Our first grade Spanish language arts teacher, Racel Zapata, is a genius when it comes to differentiating. In a first grade classroom where students range from barely speaking and reading Spanish to mastering it fluently,, she has to be. Racel is an amazing educator. And since the best teachers are learners, she is constantly pushing herself to go further.
This year she decided to give project-based learning (PBL) a whirl. In PBL students are empowered by learning through real-world projects which are relevant to them (if you’re starting on this journey and want to learn more, one of the best sites is PBLWorks). In her own words, PBL made Racel feel “pretty nervous.” How much would six- and seven-year-olds be able to do on their own?
When teachers try new strategies, they not only give their students the opportunity to grow, but they also model risk-taking. Below, we’ll cover how Racel stepped out of her comfort zone to put her students in charge of their own learning.
How the project evolved
Racel wanted to prepare a unit on nutrition, through which her students would explore what eating healthily meant. At the beginning of the project her main goal was to build her students’ awareness of what a healthy diet is. As a result, she hoped they would make better decisions when it came to choosing their lunch foods. When presenting this idea to the children, they made comments like, “I don’t prepare my lunch box,” and “It’s my mother who does the shopping,” which led Racel to approach the project in a totally different way.
She began by asking the students a trigger question: “How do we get our parents to help us eat healthier?”
The students all agreed that they had to teach their parents what they had learned about a healthy diet.
1. Brainstorming: giving students control
Racel liked the idea of having students teach their parents what they had learned, so she asked them to brainstorm ideas about how they could do this. They came up with ideas like writing books, making presentations, playing games, and working in centers. After a class vote, students decided on creating centers where parents would play educational games.
2. Creating the games: encouraging collaborative learning
Racel’s students love to play games and they easily came up with ideas:
- Kahoot: online game for learning facts about healthy foods
- Egg hunt: the students would put types of food in plastic eggs and hide them. Once parents found them, the parents would classify the foods as natural or processed.
- Memory games: matching items to the food pyramid.
- Sugar Center: measuring the sugar content of foods
- Taste test: tasting homemade cookies and processed cookies and then comparing the ingredients in each
- Board games: moving around the board to answer content questions
Students worked together, researching information and coming up with ideas, with students rotating through each center so that they were all involved in the designs of the games. Each class period Racel allowed students to choose the center they wanted to work on, meaning the groups changed constantly and they had to learn to work with a variety of their peers.
3. Preparing for the big day: feedback and revision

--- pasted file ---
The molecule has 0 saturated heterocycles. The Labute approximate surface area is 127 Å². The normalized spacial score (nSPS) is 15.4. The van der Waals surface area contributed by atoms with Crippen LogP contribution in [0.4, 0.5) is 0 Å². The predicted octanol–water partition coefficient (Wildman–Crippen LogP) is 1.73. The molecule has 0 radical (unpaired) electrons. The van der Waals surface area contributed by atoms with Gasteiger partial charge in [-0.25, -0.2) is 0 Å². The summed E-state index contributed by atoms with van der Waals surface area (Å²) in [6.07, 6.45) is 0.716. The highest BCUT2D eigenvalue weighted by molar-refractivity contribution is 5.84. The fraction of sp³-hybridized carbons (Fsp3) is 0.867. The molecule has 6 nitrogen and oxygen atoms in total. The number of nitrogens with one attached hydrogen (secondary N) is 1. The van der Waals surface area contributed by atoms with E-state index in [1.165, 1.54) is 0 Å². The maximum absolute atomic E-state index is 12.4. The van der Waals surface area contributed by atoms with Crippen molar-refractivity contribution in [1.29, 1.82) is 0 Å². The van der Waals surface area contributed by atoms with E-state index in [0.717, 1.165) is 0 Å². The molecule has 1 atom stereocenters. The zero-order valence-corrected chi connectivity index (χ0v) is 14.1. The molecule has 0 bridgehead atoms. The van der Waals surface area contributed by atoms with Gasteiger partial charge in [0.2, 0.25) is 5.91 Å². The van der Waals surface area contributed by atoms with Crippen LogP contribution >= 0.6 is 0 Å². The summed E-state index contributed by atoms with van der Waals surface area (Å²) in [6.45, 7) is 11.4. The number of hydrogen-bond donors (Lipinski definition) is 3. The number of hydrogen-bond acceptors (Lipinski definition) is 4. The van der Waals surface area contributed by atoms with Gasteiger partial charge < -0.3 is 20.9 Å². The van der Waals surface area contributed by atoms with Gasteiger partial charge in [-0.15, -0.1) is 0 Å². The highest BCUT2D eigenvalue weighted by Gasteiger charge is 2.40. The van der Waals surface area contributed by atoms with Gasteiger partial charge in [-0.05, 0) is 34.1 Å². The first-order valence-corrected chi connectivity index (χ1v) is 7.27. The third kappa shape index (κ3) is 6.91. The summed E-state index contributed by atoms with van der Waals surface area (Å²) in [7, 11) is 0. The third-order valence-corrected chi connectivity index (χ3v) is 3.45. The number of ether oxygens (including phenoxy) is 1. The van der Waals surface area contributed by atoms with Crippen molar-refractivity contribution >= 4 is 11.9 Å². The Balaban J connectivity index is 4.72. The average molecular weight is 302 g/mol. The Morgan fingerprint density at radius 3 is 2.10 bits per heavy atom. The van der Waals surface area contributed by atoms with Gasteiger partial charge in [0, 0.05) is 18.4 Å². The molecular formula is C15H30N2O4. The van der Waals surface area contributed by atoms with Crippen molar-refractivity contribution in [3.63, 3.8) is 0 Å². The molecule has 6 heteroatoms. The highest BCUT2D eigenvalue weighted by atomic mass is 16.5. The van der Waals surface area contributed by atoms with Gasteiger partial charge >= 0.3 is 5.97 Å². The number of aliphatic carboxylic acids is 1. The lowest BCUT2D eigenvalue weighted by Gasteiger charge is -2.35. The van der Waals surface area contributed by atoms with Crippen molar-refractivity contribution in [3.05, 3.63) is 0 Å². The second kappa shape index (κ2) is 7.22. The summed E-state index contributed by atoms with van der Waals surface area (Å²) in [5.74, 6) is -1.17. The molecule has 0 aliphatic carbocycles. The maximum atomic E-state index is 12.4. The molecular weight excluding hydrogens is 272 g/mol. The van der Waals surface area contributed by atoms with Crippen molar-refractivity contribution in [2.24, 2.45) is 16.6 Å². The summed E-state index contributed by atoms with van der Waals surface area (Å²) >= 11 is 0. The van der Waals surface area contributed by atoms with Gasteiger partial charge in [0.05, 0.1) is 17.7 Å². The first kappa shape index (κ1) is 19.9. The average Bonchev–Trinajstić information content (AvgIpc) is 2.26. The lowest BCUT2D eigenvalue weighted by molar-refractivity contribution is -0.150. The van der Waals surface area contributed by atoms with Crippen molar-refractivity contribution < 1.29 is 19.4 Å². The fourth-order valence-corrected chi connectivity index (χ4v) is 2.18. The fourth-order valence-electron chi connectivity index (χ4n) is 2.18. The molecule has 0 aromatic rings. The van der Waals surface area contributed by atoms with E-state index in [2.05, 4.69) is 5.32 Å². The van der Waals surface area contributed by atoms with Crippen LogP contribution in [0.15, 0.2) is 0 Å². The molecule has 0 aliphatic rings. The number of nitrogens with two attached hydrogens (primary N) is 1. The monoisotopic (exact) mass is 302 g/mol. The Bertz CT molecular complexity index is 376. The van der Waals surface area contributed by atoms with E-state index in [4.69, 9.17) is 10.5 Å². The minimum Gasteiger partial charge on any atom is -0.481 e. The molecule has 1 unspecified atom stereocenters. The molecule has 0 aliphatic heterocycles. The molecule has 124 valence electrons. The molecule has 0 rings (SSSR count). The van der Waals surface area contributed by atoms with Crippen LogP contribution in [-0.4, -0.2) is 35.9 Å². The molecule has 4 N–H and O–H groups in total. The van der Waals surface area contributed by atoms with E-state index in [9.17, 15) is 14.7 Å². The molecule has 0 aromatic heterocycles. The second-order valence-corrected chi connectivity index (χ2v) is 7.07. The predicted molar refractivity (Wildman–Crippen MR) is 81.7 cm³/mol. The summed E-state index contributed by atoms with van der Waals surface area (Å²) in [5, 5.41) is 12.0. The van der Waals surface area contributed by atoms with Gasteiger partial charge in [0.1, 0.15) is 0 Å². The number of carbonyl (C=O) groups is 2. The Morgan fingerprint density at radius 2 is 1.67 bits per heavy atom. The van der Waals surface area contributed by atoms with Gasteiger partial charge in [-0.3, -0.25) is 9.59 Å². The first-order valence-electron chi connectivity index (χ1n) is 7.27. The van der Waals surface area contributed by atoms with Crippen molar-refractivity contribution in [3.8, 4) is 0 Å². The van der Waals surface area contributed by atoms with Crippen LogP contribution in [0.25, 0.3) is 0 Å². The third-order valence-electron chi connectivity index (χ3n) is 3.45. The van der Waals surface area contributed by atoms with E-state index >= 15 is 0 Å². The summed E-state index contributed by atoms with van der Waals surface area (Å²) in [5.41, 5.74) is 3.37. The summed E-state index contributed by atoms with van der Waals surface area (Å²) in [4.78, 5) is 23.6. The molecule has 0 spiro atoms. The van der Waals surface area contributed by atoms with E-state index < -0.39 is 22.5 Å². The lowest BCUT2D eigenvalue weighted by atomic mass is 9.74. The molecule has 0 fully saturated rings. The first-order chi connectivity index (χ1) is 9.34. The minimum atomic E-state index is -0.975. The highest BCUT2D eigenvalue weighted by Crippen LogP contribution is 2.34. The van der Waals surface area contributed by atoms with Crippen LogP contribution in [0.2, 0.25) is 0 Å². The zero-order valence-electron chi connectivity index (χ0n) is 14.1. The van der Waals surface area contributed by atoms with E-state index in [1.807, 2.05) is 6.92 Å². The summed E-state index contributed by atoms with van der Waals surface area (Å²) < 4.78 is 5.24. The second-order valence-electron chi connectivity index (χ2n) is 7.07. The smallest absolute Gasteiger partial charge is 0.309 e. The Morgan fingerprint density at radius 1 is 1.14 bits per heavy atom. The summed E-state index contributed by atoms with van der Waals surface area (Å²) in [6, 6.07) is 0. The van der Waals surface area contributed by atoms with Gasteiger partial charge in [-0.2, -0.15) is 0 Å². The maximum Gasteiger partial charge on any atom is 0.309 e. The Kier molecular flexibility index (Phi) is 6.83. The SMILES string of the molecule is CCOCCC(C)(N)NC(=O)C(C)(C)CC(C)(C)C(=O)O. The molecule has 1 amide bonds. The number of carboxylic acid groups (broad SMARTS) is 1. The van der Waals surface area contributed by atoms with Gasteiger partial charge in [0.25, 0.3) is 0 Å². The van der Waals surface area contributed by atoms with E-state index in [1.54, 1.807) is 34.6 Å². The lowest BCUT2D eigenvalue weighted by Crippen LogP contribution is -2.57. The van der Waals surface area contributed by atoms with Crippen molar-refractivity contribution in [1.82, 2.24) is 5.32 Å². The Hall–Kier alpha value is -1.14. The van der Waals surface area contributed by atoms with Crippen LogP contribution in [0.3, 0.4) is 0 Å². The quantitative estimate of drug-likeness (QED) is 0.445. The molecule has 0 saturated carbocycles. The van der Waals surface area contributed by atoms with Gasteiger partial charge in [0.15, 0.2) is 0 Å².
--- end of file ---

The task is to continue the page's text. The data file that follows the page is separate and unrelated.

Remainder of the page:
Once the students had created their games, they were given the choice of which center they wanted to teach. Next, they invited teachers in for a practice run. Teachers played games at the centers and gave the students feedback. Students discussed what went well and what they still needed to work on before polishing up the games.
When planning the presentation, students decided that since they didn’t know all the parents, they should make name tags for themselves and for the parents. They decided on the healthy snacks they wanted to share with their parents as part of their celebration of learning.
4. Setting learning goals
Before starting her project, Racel came up with a list of learning goals for her students. Although it was important that students learned content, she also focused on 21st century competencies such as problem solving and collaboration:
- To know the healthy food content well enough to be able to teach it.
- To feel empowered to make their own decisions, rather than being told what to do by the teacher.
- To recognize what is not working and be able to solve problems.
- To develop their creativity.
- To work on their presentation skills.
- To collaborate well and communicate clearly in group work.
- To develop leadership skills and interpersonal skills. Some students naturally became the leaders, but all of them had to learn to share ideas and get along.
The big day: exhibition and assessment
The parents finally arrived to play the games!
The parents rotated through the games, while the kids remained at their own centers, meaning they had to present to parents they didn’t know that well.
To end the games, students shared a healthy snack with their parents in a celebration of learning.
Throughout the project Racel was able to assess her students’ understanding of the content as well as their problem-solving and collaboration skills. During the presentation of the games, she rotated through each center to assess students’ ability to communicate what they had learned.
Racel admits that she was scared to start the project. As a classroom teacher, she says she’s used to being in control and giving up that control meant she didn’t know what to expect each day. But she says, “In the end, it was easier teaching through PBL because the kids were more engaged and they were in charge.”
Instead of sitting in front of students teaching, Racel moved around the classroom, guiding them. She worked beside them and conferenced with them, giving them the differentiated support they needed. Racel smiles: “Giving up control is kind of scary but it was worth it!”